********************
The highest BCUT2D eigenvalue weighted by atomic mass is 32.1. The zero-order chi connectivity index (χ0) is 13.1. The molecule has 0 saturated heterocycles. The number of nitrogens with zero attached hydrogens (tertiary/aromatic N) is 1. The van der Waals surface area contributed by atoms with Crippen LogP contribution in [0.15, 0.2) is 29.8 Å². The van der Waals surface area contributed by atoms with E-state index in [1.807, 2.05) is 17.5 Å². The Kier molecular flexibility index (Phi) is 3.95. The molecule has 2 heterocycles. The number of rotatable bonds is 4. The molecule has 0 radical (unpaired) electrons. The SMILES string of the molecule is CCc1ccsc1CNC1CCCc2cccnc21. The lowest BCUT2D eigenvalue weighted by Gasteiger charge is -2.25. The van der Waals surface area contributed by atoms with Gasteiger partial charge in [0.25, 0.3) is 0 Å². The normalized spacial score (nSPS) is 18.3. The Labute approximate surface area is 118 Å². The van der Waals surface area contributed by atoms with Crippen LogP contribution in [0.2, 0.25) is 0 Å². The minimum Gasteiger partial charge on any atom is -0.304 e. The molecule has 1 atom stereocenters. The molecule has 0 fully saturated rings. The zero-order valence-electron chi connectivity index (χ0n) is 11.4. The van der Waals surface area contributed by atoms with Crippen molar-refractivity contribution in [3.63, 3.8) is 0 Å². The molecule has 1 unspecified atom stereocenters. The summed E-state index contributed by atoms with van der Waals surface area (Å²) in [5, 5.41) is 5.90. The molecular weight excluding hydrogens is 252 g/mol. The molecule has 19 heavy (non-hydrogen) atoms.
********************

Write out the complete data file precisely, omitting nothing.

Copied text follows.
The highest BCUT2D eigenvalue weighted by atomic mass is 32.1. The zero-order chi connectivity index (χ0) is 13.1. The molecule has 0 saturated heterocycles. The number of nitrogens with zero attached hydrogens (tertiary/aromatic N) is 1. The van der Waals surface area contributed by atoms with Crippen LogP contribution in [0.15, 0.2) is 29.8 Å². The van der Waals surface area contributed by atoms with E-state index in [1.807, 2.05) is 17.5 Å². The Kier molecular flexibility index (Phi) is 3.95. The molecule has 2 heterocycles. The number of rotatable bonds is 4. The molecule has 0 radical (unpaired) electrons. The SMILES string of the molecule is CCc1ccsc1CNC1CCCc2cccnc21. The lowest BCUT2D eigenvalue weighted by Gasteiger charge is -2.25. The van der Waals surface area contributed by atoms with Gasteiger partial charge in [0.25, 0.3) is 0 Å². The normalized spacial score (nSPS) is 18.3. The Labute approximate surface area is 118 Å². The van der Waals surface area contributed by atoms with Crippen LogP contribution in [0.2, 0.25) is 0 Å². The minimum Gasteiger partial charge on any atom is -0.304 e. The molecule has 1 atom stereocenters. The molecule has 0 fully saturated rings. The zero-order valence-electron chi connectivity index (χ0n) is 11.4. The van der Waals surface area contributed by atoms with Crippen molar-refractivity contribution in [3.63, 3.8) is 0 Å². The molecule has 1 unspecified atom stereocenters. The summed E-state index contributed by atoms with van der Waals surface area (Å²) in [5, 5.41) is 5.90. The molecular weight excluding hydrogens is 252 g/mol. The molecule has 19 heavy (non-hydrogen) atoms.